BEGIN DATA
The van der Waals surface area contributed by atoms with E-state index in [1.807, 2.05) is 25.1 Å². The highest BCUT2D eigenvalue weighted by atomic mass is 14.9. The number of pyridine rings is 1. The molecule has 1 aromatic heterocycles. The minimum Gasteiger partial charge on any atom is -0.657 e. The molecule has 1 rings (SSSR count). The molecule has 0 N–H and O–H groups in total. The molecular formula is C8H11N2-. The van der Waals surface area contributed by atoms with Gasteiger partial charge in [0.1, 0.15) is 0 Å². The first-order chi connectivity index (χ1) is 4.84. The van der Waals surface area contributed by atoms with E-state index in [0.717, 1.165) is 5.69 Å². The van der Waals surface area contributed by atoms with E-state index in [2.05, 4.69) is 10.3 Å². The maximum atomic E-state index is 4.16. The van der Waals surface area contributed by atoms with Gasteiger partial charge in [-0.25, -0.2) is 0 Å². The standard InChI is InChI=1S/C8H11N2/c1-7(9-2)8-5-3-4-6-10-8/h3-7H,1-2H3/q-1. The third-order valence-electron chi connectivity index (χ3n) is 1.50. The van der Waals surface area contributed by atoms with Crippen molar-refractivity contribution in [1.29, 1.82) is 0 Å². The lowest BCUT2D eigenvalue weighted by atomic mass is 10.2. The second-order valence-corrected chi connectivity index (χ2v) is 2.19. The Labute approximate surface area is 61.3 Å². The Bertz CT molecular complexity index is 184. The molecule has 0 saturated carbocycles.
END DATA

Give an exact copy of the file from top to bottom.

The van der Waals surface area contributed by atoms with E-state index in [1.807, 2.05) is 25.1 Å². The highest BCUT2D eigenvalue weighted by atomic mass is 14.9. The number of pyridine rings is 1. The molecule has 1 aromatic heterocycles. The minimum Gasteiger partial charge on any atom is -0.657 e. The molecule has 1 rings (SSSR count). The molecule has 0 N–H and O–H groups in total. The molecular formula is C8H11N2-. The van der Waals surface area contributed by atoms with Gasteiger partial charge in [0.1, 0.15) is 0 Å². The first-order chi connectivity index (χ1) is 4.84. The van der Waals surface area contributed by atoms with E-state index in [0.717, 1.165) is 5.69 Å². The van der Waals surface area contributed by atoms with E-state index in [2.05, 4.69) is 10.3 Å². The maximum atomic E-state index is 4.16. The van der Waals surface area contributed by atoms with Gasteiger partial charge in [-0.25, -0.2) is 0 Å². The standard InChI is InChI=1S/C8H11N2/c1-7(9-2)8-5-3-4-6-10-8/h3-7H,1-2H3/q-1. The third-order valence-electron chi connectivity index (χ3n) is 1.50. The van der Waals surface area contributed by atoms with Crippen molar-refractivity contribution in [1.29, 1.82) is 0 Å². The lowest BCUT2D eigenvalue weighted by atomic mass is 10.2. The second-order valence-corrected chi connectivity index (χ2v) is 2.19. The Labute approximate surface area is 61.3 Å². The Bertz CT molecular complexity index is 184. The molecule has 0 saturated carbocycles.